• Case 1: Gapeworm infection in a Macaw An adult, 900g female Ara ararauna from a project for the rehabilitation of the Brazilian fauna was kept in a collective nursery together with 12 specimens of the same species. Their diet was composed of typical fruits of the region, which were offered twice a day, and water ad libitum. The macaws had no previous history of anthelmintic treatment. The specimen evaluated presented progressive weight loss, constant sneezing, and reduced appetite for seven days. During physical examination the animal presented apathy, lethargy, spiked feathers, body condition score of 1/4, frequent sneezing, and inspiratory dyspnea. After this examination, the bird died, and the necropsy was performed. The postmortem findings were pale periocular, oral, and cloacal mucosae, cachexia, and presence of parasites of round shape, reddish color, with length of approximately 0.5 cm, in the proximal portion of the trachea. Another parasite with the same characteristics, but smaller in size, showing Y shape was found in the body. The trachea also showed colorless mucus and petechial hemorrhages in the proximal and middle portions of the mucosa. These parasites were subjected to morphological analysis in the Laboratory of Microscopy of the University Center of Triângulo and were identified as Syngamus trachea. Ref


Albendazole (Valbazen)Given to each bird orally. Measure out ¼ mL (per bantam) or ½ mL (per regular-sized breed). Repeat in 2 weeks.G Damerow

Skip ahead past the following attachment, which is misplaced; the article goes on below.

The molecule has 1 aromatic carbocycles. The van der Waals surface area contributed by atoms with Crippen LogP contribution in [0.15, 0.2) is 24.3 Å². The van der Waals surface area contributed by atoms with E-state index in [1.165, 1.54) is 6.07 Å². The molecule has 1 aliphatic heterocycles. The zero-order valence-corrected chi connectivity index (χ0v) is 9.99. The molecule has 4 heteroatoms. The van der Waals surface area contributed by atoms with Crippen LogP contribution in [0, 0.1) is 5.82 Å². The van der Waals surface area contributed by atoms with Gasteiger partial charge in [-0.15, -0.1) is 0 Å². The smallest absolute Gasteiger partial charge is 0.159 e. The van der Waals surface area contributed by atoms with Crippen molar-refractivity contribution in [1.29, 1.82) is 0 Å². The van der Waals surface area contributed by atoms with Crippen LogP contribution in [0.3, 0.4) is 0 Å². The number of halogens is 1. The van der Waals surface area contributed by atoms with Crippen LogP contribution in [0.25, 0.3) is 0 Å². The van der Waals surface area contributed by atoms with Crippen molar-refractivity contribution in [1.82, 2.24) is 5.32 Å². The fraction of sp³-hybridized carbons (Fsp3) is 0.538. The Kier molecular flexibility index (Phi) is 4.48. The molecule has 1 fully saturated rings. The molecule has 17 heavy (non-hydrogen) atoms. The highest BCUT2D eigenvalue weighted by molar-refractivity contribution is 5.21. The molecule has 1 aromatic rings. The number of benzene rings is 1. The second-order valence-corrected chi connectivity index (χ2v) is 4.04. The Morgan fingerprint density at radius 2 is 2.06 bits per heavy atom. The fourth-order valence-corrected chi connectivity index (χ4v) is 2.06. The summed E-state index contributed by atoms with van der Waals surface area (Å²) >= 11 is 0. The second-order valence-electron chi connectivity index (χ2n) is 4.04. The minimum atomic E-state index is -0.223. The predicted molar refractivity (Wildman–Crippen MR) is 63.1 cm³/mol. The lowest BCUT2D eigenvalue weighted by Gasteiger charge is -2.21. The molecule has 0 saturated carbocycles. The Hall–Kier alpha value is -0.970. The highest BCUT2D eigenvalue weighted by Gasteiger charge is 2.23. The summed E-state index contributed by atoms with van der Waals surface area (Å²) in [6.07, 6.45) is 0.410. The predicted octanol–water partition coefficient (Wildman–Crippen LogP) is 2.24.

Safeguard 10% Liquid Dewormer for GoatsFenbendazole is used off-label in poultry. Add to the flock's drinking water source at a rate of 3 mL per gallon of water, for 3 days. Repeat every 3 weeks.G Damerow
Panacur or Safeguard Equine Dewormer 25 g Paste 10%Fenbendazole is used off-label in poultry. Given individually to each chicken orally, squeezed out in a pea-size portion and placed inside their mouth. Repeat every 3 weeks.G Damerow
(1% Ivermectin) Injectable for Cattle and SwineIvermectin is used off-label in poultry. The drug is given to each chicken orally or added to the flock’s water source.

If given by mouth - 0.25 mL per large size, 0.1 mL per bantam size.

If added to flock water source- 4 mL per gallon of water. Made fresh daily for 2 days.
G Damerow
Pour-on for Cattle and Swine (5 mg/mL Ivermectin)Ivermectin is used off-label in poultry. Should not be given internally to the bird. Should be used only externally.

Apply to each chicken topically - Use an eye dropper to apply to the skin at the back of the bird’s neck. Bantam size birds should get 3 drops, normal-sized 4-5 drops, and large breeds 6 drops. Repeat in 2 weeks.
G Damerow
Levamisole Soluble Drench Powder (46.8g)Levamisole is used off label in poultry. It's added to the flock’s water source.

Note- Chickens who are severely debilitated should not receive this medication, because it will impact their ability to fight infections.

Add to the flock’s drinking water source - at a rate of 10 mL per gallon of water for only 1 day. Repeat in 7 days, and again in 7 days after that.
G Damerow



  • Tilling the soil in the pens at the end of the growing season helps to reduce the residual infection.
  • Treating the soil to eliminate earthworms, snails and slugs
  • Rotating areas used for poultry confinement

Scientific References

Good Overviews

Age Range

Young birds are more seriously and more frequently affected by gapeworms

Risk Factors

  • Crowding of birds
  • Unsanitary living conditions
  • Small chicken breeds, such as bantams and younger chickens
  • Ingestion of earthworms, slugs, or snails.